Bad Mnemonics

Given the number of mnemonics involving “shit”, I don’t think that explanation holds water.

oh! perhaps my delicate sensibilities have self-censored them. I don’t remember any yet… oh yes maybe it was alluded to in ‘down’, you’re right.
Still think my fly mnemonic is better :slight_smile:

That one you can probably ignore since the readings are basically from 駆ける and 飛ぶ.

Now that it’s in my queue, I’m kind of baffled that for 児 they didn’t go with the kanji looking like it’s got the number 18 in it despite it meaning “child”. Like, it’s right there for the taking, and yet we’re going with that shpiel about sticks and the sun.

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Interesting take.

But for Kanji they always just rely on radicals. They get more creative when introducing new radicals.

Sometimes my mnemonic for the reading ends up relying on the actual English translation and nothing to do with the WK mnemonic at all. It’s weird and it’s only a few times but when I see 城 I know easily that it means castle. And in my head I think of Harold and Kumar go to White Castle, and the reading of white is しろ which is also the reading for “castle”. So it’s literally a しろいしろ :stuck_out_tongue:

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Heh. My mnemonic for 売 / ばい is that the reading (“buy”) is just the opposite of the meaning (“sell”).

Sometimes I think it’s just that the good people at WK don’t want to put anything rude.

The reading for 打 used to refer to domestic violence against children so… uh…

(I mean, at least they changed it to something less offensive so I don’t want to be too rude here. But it is a tiny bit of an oversight.)

LOL same for me with ばい!

I’d like to point you towards:

But I definitely agree they’re just trying not to be rude-I mean, we’re always at liberty to come up with our own mnemonics, so why should they be the bad guy? They put every しつ mnemonic as shih tzu, but I’m pretty sure everyone replaces that one.

I had 親しい in my lessons just today and the mnemonic there references the “shitter” so let’s not pretend they’re squeamish.

And in the case of chikan, well, Koichi is right - he didn’t make that one up. That is just what the kanji mean. And I don’t see how else you’d describe it. If anything, I’m glad that they just flat-out admit that the word is kind of gross and awful and has racist implications, rather than dance around it.

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They use “fuck you” for ふく IIRC.

Well, they use “F**k you” which makes more sense because the two censored letters are not even remotely pronounced like ふく but yeah.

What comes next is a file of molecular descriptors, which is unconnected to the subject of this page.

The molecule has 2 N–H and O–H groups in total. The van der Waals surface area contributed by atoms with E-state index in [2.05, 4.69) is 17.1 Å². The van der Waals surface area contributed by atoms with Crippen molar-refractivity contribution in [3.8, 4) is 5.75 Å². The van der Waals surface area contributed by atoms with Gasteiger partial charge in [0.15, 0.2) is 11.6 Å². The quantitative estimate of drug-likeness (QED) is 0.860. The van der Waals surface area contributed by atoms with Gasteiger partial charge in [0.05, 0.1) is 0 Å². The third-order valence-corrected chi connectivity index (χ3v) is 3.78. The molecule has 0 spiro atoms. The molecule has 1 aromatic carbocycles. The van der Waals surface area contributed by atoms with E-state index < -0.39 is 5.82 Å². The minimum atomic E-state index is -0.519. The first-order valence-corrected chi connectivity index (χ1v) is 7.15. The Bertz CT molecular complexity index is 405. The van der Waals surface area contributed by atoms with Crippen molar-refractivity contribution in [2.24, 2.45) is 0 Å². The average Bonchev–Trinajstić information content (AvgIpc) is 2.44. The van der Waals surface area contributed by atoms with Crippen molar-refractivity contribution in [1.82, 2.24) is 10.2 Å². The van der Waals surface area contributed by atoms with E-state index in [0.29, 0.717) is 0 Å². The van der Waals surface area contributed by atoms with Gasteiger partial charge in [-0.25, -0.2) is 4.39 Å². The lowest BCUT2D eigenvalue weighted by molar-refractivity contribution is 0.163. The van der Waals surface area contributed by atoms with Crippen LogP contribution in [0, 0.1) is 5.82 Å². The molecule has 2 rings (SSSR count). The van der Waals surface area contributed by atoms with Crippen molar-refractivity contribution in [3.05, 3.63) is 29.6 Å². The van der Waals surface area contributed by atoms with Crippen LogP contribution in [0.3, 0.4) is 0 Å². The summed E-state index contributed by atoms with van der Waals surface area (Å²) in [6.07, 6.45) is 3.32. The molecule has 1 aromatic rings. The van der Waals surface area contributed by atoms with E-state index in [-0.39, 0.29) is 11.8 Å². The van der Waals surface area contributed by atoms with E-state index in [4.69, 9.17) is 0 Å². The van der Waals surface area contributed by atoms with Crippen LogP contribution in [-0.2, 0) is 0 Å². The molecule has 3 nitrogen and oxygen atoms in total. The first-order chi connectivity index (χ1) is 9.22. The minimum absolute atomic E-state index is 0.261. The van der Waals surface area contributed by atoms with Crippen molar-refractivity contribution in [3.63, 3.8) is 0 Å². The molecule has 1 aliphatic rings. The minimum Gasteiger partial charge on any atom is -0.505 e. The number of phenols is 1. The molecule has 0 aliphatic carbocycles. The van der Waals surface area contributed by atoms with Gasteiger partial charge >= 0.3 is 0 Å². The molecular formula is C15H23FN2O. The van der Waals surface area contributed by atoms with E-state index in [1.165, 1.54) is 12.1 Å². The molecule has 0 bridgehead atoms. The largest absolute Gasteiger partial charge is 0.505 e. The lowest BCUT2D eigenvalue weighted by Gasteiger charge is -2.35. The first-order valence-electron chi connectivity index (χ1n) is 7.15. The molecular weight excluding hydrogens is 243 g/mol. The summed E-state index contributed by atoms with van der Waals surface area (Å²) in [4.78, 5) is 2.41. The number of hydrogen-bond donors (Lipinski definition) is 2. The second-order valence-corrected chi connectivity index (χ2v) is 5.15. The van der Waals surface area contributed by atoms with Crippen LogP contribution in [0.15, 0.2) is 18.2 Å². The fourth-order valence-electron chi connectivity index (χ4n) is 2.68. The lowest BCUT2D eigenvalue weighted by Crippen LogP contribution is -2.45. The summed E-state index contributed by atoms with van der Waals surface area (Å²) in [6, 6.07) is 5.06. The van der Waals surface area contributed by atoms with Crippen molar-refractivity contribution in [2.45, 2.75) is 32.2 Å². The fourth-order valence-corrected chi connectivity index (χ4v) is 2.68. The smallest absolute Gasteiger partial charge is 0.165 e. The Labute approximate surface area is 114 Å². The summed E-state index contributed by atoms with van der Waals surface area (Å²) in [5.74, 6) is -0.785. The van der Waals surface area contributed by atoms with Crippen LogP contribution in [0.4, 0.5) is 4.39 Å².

true, haha! never fails to work for me though :smiley:

[quote=“Taschi, post:92, topic:47873, full:true”]

In fact, upthread I already complained about inconsistency in the various “shit” mnemonics (most are shita, while one is shito instead. There’s also one that’s shiita, but at least they call that out as an exception)

Woof. Especially annoying because there’s no need to make up a speculative “theory” about this. Most kanji and vocab derivations, including for 痴漢, are easy to find online, because Japanese lexicography is very well developed.

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a) I am not sure how reputable a source “mobility-8074.at.webry.info” is. Are they peer-reviewed?
b) That etymology doesn’t make the word any less awful given that 漢 is pretty much exclusively relating to China in modern Japanese aside from the word that means “sex offender”. Just because the word wasn’t deliberately designed to carry that connotation, that connotation is still there.

(And let’s not get into how gross it is to play off sexual molestation as “stupid”.)

im crying :skull:

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a) Google “痴漢 語源” and you will see a billion other sources, including academic articles.
b) I wasn’t commenting on the awfulness (or not) of the word, just the odd way WK explained it, expanding on the post I was replying to.

(Not sure what your attitude is about here?)

Yeah, WK’s neglect of etymology really bugs me, especially in cases where the actual etymology is a lot easier to remember then the explanation they came up with. I’ve actually been tempted to make my own version of WK, but of course I’m only one person and not a native Japanese speaker either.

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I mean, the etymology outlined in that article requires teaching an entirely new meaning for 漢… but yeah, it would probably be better.